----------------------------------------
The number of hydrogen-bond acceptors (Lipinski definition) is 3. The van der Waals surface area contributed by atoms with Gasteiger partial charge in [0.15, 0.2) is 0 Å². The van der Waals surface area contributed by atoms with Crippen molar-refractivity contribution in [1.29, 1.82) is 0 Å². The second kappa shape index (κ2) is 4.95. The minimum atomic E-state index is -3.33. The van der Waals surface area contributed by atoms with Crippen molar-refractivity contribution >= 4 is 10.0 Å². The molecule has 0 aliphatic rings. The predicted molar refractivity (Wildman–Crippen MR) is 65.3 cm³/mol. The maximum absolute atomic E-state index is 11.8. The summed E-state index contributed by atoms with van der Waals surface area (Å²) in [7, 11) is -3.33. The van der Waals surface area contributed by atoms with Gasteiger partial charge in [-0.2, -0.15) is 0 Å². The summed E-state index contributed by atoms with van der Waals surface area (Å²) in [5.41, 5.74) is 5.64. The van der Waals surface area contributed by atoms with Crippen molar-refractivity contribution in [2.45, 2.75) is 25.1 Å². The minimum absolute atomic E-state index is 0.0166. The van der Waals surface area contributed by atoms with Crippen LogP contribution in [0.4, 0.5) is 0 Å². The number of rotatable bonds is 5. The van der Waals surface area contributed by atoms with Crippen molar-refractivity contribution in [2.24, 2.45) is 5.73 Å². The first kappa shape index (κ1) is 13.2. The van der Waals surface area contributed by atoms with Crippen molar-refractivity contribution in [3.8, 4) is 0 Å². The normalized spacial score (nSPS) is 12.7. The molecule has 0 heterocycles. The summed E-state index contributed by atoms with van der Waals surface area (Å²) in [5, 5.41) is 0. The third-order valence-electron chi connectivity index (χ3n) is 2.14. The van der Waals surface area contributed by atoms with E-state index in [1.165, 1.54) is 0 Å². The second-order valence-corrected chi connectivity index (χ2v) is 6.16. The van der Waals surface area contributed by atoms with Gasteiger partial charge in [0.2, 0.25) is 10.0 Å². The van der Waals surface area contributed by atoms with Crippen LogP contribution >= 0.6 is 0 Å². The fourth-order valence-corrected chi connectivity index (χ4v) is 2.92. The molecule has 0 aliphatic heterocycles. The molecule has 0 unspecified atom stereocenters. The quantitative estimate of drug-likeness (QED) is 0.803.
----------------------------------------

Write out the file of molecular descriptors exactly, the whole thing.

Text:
The number of hydrogen-bond acceptors (Lipinski definition) is 3. The van der Waals surface area contributed by atoms with Gasteiger partial charge in [0.15, 0.2) is 0 Å². The van der Waals surface area contributed by atoms with Crippen molar-refractivity contribution in [1.29, 1.82) is 0 Å². The second kappa shape index (κ2) is 4.95. The minimum atomic E-state index is -3.33. The van der Waals surface area contributed by atoms with Crippen molar-refractivity contribution >= 4 is 10.0 Å². The molecule has 0 aliphatic rings. The predicted molar refractivity (Wildman–Crippen MR) is 65.3 cm³/mol. The maximum absolute atomic E-state index is 11.8. The summed E-state index contributed by atoms with van der Waals surface area (Å²) in [7, 11) is -3.33. The van der Waals surface area contributed by atoms with Gasteiger partial charge in [-0.2, -0.15) is 0 Å². The summed E-state index contributed by atoms with van der Waals surface area (Å²) in [5.41, 5.74) is 5.64. The van der Waals surface area contributed by atoms with Crippen molar-refractivity contribution in [2.45, 2.75) is 25.1 Å². The minimum absolute atomic E-state index is 0.0166. The van der Waals surface area contributed by atoms with Crippen LogP contribution in [0.4, 0.5) is 0 Å². The number of rotatable bonds is 5. The van der Waals surface area contributed by atoms with Crippen molar-refractivity contribution in [2.24, 2.45) is 5.73 Å². The first kappa shape index (κ1) is 13.2. The van der Waals surface area contributed by atoms with Crippen molar-refractivity contribution in [3.8, 4) is 0 Å². The normalized spacial score (nSPS) is 12.7. The molecule has 0 heterocycles. The summed E-state index contributed by atoms with van der Waals surface area (Å²) in [5, 5.41) is 0. The third-order valence-electron chi connectivity index (χ3n) is 2.14. The van der Waals surface area contributed by atoms with E-state index in [1.165, 1.54) is 0 Å². The second-order valence-corrected chi connectivity index (χ2v) is 6.16. The van der Waals surface area contributed by atoms with Gasteiger partial charge in [0.2, 0.25) is 10.0 Å². The van der Waals surface area contributed by atoms with Crippen LogP contribution >= 0.6 is 0 Å². The fourth-order valence-corrected chi connectivity index (χ4v) is 2.92. The molecule has 0 aliphatic heterocycles. The molecule has 0 unspecified atom stereocenters. The quantitative estimate of drug-likeness (QED) is 0.803.